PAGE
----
Sambudla said he did not see anything wrong with officials from both departments attending his wedding. He said he regarded Manzini as a “mother figure” who had helped him before. “People came to my wedding not because of the … tender. I invited a lot of people because of other interests. I have been doing business not only now that I am married to the daughter of the president … Those who do not like me would say I am now getting favours because I married the president’s daughter. In fact, it prejudices me.”
Sambudla said he had been involved in the property business long before his relationship with Duduzile. “I have always been doing brokering. I would put together [property] deals and take them to big players because as blacks we do not have money. Even people in the industry advised me to continue with this [brokering] because I have connections.”
He said he had done a number of deals with the Billion Group. “We have an official commercial relationship. I took a lot of deals to them. Some worked, some did not. Sisa [Ngebulana] has been a mentor to me. He’s pleasant to work with. He is an astute businessperson. I look up to him. I know if I get into a deal with him, I won’t go wrong.” Ngebulana said that he had introduced Sambudla to the public works department before his relationship with Zuma’s daughter started.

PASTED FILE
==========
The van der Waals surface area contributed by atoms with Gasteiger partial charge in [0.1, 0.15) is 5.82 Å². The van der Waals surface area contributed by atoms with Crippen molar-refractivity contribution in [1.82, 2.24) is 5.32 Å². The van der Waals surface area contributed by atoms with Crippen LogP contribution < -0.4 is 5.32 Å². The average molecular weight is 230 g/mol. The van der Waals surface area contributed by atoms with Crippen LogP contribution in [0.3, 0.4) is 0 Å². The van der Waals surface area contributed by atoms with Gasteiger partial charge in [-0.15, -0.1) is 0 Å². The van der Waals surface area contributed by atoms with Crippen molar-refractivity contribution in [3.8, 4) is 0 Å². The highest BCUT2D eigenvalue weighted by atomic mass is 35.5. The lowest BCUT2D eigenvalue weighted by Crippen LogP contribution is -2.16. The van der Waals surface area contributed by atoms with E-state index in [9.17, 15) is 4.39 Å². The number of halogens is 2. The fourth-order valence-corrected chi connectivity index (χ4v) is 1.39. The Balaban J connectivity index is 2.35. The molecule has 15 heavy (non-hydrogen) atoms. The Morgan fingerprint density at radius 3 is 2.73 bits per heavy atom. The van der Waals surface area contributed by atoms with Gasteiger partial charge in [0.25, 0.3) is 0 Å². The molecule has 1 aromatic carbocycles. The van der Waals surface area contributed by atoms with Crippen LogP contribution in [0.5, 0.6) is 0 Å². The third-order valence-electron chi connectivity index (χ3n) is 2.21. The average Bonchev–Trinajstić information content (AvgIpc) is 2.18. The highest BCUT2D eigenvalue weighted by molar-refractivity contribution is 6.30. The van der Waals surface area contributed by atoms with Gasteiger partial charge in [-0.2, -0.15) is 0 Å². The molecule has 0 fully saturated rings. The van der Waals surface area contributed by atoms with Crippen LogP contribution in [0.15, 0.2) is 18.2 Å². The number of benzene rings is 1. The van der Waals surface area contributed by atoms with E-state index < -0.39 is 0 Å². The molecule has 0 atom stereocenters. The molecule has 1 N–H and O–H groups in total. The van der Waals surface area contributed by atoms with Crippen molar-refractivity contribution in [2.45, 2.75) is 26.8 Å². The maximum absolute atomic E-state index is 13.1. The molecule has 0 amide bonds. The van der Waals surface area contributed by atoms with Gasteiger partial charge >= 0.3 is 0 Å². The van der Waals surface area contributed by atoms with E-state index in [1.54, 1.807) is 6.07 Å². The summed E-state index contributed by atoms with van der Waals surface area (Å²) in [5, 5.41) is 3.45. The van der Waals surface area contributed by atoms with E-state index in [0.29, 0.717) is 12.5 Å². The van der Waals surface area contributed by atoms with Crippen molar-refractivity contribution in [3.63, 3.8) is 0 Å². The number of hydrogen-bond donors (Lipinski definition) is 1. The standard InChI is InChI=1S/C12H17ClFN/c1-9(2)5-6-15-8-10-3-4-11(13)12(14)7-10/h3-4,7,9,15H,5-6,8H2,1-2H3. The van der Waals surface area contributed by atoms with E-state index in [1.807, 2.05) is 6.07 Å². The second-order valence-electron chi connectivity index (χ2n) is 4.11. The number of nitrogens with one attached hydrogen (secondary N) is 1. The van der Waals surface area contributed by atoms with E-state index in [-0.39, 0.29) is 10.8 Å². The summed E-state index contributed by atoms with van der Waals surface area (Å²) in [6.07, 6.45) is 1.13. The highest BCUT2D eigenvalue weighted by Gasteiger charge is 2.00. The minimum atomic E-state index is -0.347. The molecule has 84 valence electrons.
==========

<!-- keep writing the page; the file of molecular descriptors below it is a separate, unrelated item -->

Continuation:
He denied that he and Sambudla had lobbied for the tender, but admitted meeting acting public works director general Sam Vukela in April. He confirmed that Sambudla was present during the meeting but insisted it had nothing to do with the public service department tender. “At the time, Lonwabo [Sambudla] happened to be in the building and I went with him to see the director general.”
Vukela told the M&G this week that he had met Sambudla and Ngebulana on several occasions because the two had other business dealings with the department of public works.
The preferred bidder
Ngebulana, whose Billion Group entered two bids through two of its subsidiaries — Alkara 334 and Zacacode — said he was aware of claims that Motati had put public works officials under pressure to recommend his company as a preferred bidder.